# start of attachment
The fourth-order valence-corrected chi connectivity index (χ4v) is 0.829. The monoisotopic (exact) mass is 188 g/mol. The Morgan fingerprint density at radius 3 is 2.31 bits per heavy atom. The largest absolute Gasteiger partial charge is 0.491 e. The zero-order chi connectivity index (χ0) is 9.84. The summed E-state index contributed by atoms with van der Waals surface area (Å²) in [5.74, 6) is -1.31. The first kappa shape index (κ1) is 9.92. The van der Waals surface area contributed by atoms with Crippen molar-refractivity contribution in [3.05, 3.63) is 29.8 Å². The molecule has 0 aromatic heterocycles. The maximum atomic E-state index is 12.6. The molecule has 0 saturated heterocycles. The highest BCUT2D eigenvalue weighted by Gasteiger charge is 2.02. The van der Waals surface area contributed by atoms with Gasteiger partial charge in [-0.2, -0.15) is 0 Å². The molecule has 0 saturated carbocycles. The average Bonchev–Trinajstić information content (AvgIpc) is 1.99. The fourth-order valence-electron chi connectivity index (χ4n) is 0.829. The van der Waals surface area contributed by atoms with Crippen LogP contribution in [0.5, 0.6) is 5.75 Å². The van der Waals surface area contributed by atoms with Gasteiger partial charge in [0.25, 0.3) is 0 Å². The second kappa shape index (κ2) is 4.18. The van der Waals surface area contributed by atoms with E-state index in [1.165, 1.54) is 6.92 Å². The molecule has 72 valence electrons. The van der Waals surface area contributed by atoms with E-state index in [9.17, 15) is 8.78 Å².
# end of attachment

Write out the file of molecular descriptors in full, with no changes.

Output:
The fourth-order valence-corrected chi connectivity index (χ4v) is 0.829. The monoisotopic (exact) mass is 188 g/mol. The Morgan fingerprint density at radius 3 is 2.31 bits per heavy atom. The largest absolute Gasteiger partial charge is 0.491 e. The zero-order chi connectivity index (χ0) is 9.84. The summed E-state index contributed by atoms with van der Waals surface area (Å²) in [5.74, 6) is -1.31. The first kappa shape index (κ1) is 9.92. The van der Waals surface area contributed by atoms with Crippen molar-refractivity contribution in [3.05, 3.63) is 29.8 Å². The molecule has 0 aromatic heterocycles. The maximum atomic E-state index is 12.6. The molecule has 0 saturated heterocycles. The highest BCUT2D eigenvalue weighted by Gasteiger charge is 2.02. The van der Waals surface area contributed by atoms with Gasteiger partial charge in [-0.2, -0.15) is 0 Å². The molecule has 0 saturated carbocycles. The average Bonchev–Trinajstić information content (AvgIpc) is 1.99. The fourth-order valence-electron chi connectivity index (χ4n) is 0.829. The van der Waals surface area contributed by atoms with Crippen LogP contribution in [0.5, 0.6) is 5.75 Å². The van der Waals surface area contributed by atoms with Gasteiger partial charge in [0.25, 0.3) is 0 Å². The second kappa shape index (κ2) is 4.18. The van der Waals surface area contributed by atoms with E-state index in [1.165, 1.54) is 6.92 Å². The molecule has 72 valence electrons. The van der Waals surface area contributed by atoms with E-state index in [9.17, 15) is 8.78 Å².